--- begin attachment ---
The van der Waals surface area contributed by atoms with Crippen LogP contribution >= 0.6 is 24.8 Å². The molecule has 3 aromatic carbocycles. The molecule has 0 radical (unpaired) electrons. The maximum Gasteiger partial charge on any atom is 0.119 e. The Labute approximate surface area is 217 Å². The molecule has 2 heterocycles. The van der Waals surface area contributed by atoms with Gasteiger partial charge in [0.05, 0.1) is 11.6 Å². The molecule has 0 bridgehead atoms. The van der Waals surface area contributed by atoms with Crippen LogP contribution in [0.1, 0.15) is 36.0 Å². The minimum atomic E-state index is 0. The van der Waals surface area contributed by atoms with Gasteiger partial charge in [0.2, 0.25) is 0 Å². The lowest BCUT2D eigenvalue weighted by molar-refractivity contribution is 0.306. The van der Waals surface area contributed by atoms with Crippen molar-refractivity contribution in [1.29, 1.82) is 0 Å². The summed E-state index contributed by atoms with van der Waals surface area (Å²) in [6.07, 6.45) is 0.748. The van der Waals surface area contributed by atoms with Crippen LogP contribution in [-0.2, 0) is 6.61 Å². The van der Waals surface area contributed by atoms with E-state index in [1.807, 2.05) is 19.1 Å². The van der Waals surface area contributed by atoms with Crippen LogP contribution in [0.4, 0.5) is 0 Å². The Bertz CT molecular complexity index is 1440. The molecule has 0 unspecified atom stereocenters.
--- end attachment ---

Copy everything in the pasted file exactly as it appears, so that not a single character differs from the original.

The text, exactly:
The van der Waals surface area contributed by atoms with Crippen LogP contribution >= 0.6 is 24.8 Å². The molecule has 3 aromatic carbocycles. The molecule has 0 radical (unpaired) electrons. The maximum Gasteiger partial charge on any atom is 0.119 e. The Labute approximate surface area is 217 Å². The molecule has 2 heterocycles. The van der Waals surface area contributed by atoms with Gasteiger partial charge in [0.05, 0.1) is 11.6 Å². The molecule has 0 bridgehead atoms. The van der Waals surface area contributed by atoms with Crippen LogP contribution in [0.1, 0.15) is 36.0 Å². The minimum atomic E-state index is 0. The van der Waals surface area contributed by atoms with Gasteiger partial charge in [0.2, 0.25) is 0 Å². The lowest BCUT2D eigenvalue weighted by molar-refractivity contribution is 0.306. The van der Waals surface area contributed by atoms with Crippen molar-refractivity contribution in [1.29, 1.82) is 0 Å². The summed E-state index contributed by atoms with van der Waals surface area (Å²) in [6.07, 6.45) is 0.748. The van der Waals surface area contributed by atoms with Crippen LogP contribution in [-0.2, 0) is 6.61 Å². The van der Waals surface area contributed by atoms with E-state index in [1.807, 2.05) is 19.1 Å². The van der Waals surface area contributed by atoms with Crippen LogP contribution in [0.4, 0.5) is 0 Å². The Bertz CT molecular complexity index is 1440. The molecule has 0 unspecified atom stereocenters.